CHESTER, Vt. – At a public hearing on Dec. 6, 2017, representatives from planning and engineering firm VHB gathered citizens’ concerns about culvert replacement on Popple Dungeon Road. Much of the discussion in the subsequent Select Board meeting centered around proposed bond and capital budgets.
At the spot where the south branch of the Williams River intersects Popple Dungeon Road, it flows through an aging, deteriorating culvert topped by a temporary bridge.
The current configuration is plagued with issues. The culvert lacks sufficient hydraulic capacity because it is overwhelmed by storms and is structurally problematic – it’s increasingly more football-shaped than round. Jason Keener, a project manager at VHB, enumerated these and other problems during a presentation to local residents and Select Board members. There are environmental concerns as well; Keener explained that the floor of the culvert “perches” above the river during low water, which blocks natural “organism transit.”
The trick is to find a solution that balances expense, convenience, and structural quality. During the current so-called Phase A of a four-phase project to replace the culvert, Keener and others are gathering data, listening to citizen concerns, and identifying possible alternatives.
Several residents present voiced concern about road closures and lengthy detours. The currently identified detour routes could add as much as 30 minutes to driving trips. This is tedious for drivers but also a potential risk to public safety. Select Board member Ben Whalen, who is also Chester’s assistant fire chief, expressed concern about “prolonged response time” for emergency services.
Construction is slated for 2019, which coincides with planned repaving of nearby Vermont Route 11. This could create an additional headache, as Route 11 is a key artery for proposed detour routes.
During the next phase of the project, in early 2019, VHB will present several design options for the culvert replacement.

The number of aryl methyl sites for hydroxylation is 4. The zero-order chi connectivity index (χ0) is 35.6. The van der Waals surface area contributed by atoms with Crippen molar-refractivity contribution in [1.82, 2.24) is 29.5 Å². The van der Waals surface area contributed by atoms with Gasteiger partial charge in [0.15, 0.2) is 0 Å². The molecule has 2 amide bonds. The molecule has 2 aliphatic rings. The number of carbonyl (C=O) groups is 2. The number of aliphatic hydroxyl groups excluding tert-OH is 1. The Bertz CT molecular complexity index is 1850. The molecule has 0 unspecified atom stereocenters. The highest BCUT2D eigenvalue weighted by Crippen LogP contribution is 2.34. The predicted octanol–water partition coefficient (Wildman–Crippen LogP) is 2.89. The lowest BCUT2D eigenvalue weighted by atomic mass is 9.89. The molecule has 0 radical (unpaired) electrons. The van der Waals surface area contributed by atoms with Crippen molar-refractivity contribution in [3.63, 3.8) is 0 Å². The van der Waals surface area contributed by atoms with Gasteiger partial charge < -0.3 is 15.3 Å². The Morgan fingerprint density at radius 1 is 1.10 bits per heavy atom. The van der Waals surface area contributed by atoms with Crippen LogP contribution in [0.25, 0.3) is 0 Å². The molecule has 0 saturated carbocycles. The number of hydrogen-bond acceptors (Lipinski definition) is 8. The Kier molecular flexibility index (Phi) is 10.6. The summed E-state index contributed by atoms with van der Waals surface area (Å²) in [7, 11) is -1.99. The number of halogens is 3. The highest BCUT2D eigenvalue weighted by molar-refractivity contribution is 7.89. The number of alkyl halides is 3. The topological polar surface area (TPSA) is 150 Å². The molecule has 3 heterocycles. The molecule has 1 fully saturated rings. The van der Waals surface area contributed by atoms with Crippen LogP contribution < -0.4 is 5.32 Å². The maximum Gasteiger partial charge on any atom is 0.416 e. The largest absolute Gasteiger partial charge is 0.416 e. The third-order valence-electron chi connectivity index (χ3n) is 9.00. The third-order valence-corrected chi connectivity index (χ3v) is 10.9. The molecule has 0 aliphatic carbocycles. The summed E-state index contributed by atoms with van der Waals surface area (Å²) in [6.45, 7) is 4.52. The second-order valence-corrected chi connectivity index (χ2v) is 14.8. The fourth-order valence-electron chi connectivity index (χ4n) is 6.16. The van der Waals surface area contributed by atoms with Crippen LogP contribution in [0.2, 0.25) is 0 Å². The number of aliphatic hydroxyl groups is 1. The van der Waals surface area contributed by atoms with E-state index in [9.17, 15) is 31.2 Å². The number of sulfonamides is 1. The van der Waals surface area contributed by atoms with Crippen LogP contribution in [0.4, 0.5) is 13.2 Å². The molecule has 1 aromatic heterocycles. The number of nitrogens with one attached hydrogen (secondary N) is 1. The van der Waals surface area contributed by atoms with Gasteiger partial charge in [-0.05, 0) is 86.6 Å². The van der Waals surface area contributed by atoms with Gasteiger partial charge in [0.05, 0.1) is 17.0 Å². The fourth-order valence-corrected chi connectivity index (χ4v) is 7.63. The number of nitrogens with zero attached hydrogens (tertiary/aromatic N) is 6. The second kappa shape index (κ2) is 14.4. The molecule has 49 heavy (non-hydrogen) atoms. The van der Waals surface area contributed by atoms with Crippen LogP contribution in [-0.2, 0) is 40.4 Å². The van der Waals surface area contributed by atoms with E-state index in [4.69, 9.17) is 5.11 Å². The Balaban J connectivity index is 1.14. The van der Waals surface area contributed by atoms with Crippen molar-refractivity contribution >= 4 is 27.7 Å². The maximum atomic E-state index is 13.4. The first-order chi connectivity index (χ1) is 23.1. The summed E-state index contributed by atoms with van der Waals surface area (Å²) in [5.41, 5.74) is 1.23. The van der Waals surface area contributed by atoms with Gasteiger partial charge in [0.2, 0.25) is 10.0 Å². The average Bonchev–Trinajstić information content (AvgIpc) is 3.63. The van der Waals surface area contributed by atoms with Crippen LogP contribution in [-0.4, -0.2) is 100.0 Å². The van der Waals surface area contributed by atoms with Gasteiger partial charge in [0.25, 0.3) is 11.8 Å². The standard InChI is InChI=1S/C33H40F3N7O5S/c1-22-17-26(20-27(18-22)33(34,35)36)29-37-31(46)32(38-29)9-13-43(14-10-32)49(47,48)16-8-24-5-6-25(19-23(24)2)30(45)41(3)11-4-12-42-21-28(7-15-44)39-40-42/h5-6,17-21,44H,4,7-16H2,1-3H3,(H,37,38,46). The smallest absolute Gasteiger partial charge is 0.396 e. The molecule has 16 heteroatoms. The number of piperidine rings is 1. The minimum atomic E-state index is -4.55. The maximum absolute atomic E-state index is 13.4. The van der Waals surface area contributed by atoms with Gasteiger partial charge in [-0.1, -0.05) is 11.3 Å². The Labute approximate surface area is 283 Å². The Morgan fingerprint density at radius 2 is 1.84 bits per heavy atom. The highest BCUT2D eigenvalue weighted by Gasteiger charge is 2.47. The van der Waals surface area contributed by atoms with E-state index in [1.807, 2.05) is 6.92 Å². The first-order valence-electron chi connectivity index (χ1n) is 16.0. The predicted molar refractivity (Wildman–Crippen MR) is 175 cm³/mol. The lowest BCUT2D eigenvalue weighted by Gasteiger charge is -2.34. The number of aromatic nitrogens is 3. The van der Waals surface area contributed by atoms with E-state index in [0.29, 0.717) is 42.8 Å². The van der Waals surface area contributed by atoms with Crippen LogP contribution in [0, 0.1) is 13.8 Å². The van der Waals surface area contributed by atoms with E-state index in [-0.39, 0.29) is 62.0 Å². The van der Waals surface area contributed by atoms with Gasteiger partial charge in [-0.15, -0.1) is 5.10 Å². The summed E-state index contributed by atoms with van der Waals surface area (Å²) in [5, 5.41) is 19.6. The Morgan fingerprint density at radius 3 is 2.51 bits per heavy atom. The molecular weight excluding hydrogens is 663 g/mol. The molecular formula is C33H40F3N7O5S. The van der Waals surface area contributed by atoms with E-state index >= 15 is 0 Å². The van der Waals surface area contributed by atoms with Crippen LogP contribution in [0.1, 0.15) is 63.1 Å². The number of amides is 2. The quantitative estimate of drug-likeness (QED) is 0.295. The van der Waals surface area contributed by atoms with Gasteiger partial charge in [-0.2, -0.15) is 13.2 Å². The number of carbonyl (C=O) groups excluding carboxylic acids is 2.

In the Select Board meeting that followed the public hearing about the culvert, several lengthy discussions arose as the board evaluated the town’s draft capital and bond budgets.
Frank Bidwell raised concerns that approach to fleet management hasn’t been evaluated for efficiency. The town currently replaces dump trucks on a 5-year rotation and police cruisers every four years, relying on the heads of the associated departments – highway and police in this case – to make decisions.
The draft 2018 bond budget adds a proposed $250,000 bond for a compaction roller, sidewalk plow, and a pocket park on School Street.
Chester resident Meghan Currier requested that the Select Board approve a name change for the class-3 town road she lives on – Stoodley Road. Currier argued that her submitted alternative, Fern Brook Lane, evokes a more “romantic” feel. Assistant Town Clerk Julie Hance has notified other property owners on Stoodley Road of the proposed change. Select Board Chair Arne Jonynas raised questions as to the historical nature of the Stoodley name, and board members suggested placing an ad in the newspaper to inform the community of the impending change.